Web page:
Special Characters II

Continuing on last chapter, I will discuss a crucial special character: figures or numerals. At the end, I present some small rules or ideas that didn’t fit anywhere else, but are nevertheless nice to know.


This is another way to test if you’re looking at a good font. They have multiple versions of the same numeral. Yes, even numbers can have different styles, like uppercase and lowercase!

Two styles are available: lining and old style.

Example of the two different numeral styles: lining and old style.
Example of the two different numeral styles: lining and old style.

Lining Figures

These are the figures usually linked up with the 0–9 keys on your keyboard. They are called this way, because the top and bottom ends of all numerals line up. In other words, these are the uppercase characters of the numerals: all of them have the same height as the cap height of the font. An alternative name is titling figures.

These should be used in phrases with all caps.

Old Style Figures

As opposed to lining figures, these are designed to look like lowercase letters. They have descenders and ascenders, and in general fit in with the lowercase letters of the font.

These should be used in line with lowercase text.

Tabular Figures

Both lining and old style figures can be either tabular or proportional.

  • Tabular: every figure has the exact same width (like a monospaced font)
  • Proportional: each figure is sized proportionately to its shape.

As the name suggest, tabular figures are best to use in tables or spreadsheets, or any visualization of a large set of data. It keeps columns and rows aligned. It makes a busy design filled with numbers more consistent and easy to parse.

Proportional figures work best in most other cases. They look better, prettier, and more like how readers expect numbers to look.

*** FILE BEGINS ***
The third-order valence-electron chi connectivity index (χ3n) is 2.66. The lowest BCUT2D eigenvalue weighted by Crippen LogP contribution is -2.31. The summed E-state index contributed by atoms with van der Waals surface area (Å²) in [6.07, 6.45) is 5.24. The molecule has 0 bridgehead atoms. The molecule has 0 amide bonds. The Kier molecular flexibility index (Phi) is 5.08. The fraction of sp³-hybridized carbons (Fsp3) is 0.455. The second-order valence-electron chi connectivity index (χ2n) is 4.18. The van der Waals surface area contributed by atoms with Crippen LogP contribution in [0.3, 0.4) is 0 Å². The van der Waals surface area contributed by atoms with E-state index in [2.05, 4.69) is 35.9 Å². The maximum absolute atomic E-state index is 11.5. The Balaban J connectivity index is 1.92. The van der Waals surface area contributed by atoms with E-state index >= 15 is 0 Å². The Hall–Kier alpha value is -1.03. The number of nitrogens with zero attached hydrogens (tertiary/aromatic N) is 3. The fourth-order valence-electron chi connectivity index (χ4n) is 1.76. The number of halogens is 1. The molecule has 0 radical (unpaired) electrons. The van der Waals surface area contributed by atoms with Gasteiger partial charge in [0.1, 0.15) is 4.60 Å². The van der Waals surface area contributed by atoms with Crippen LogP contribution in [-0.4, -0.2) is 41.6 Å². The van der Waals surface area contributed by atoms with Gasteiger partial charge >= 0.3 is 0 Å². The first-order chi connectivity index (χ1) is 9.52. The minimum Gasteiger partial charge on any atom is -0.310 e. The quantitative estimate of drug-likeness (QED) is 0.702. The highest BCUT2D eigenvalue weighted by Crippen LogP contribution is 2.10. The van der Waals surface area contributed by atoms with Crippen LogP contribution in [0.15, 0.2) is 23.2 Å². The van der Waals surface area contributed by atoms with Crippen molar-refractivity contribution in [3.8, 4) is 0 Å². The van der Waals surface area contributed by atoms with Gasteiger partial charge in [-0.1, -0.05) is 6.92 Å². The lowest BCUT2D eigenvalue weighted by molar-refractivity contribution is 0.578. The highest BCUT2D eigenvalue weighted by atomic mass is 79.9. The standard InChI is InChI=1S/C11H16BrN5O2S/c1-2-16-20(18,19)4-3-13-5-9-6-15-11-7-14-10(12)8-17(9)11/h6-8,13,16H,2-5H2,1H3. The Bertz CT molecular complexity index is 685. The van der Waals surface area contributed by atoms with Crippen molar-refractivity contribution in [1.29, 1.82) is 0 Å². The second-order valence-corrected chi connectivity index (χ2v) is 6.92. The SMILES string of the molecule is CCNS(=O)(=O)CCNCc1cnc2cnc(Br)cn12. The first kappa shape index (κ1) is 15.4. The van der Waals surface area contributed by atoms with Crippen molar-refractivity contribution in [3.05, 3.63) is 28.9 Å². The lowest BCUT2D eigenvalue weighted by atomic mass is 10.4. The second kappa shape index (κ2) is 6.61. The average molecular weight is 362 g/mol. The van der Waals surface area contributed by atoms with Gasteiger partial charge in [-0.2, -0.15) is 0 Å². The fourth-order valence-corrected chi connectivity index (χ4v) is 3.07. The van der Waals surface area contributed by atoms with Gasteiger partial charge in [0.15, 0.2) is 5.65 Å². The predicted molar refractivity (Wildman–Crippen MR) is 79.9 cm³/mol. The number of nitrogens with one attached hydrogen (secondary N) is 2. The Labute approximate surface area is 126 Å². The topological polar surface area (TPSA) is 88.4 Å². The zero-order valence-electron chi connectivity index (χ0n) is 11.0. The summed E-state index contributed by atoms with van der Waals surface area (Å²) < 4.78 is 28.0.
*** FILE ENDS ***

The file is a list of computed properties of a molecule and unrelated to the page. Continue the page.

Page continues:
Miscellaneous remarks about special characters and typography.
Miscellaneous remarks about special characters and typography.

Don’t use an ampersand (&) in place of a simple and. Instead, reserve them for titles, headlines and proper names. In these cases, choose the best and most beautiful ampersand you can find 🙂

Don’t use TM or (c) or anything like that for copyright and trademark symbols. Use the proper symbols, © and ™.

Instead of putting three dots after each other, use ellipses.

Use the virgule (steep slash) with words and dates, and the solidus (more diagonal slash) with split-level fractions.

Use a native dimension sign (a cross mark) instead of the lowercase letter x when dimensions are given.

When people still did inscriptions, it was common to use a midpoint (a dot, but slightly higher) between pieces of text to separate them. (Instead of a space like now.) For short pieces of text, it is still useful, and I use it often in footers of websites.

In summary: a good font has a dedicated symbol for most things. Use it. It will look more professional, with the right size and spacing.

And last but not least, if you’re getting serious about typography, you might find it useful to remap your keyboard driver. Many useful and necessary symbols are buried far within the keyboard. By setting your own (hot)keys, you can make your life a lot easier.

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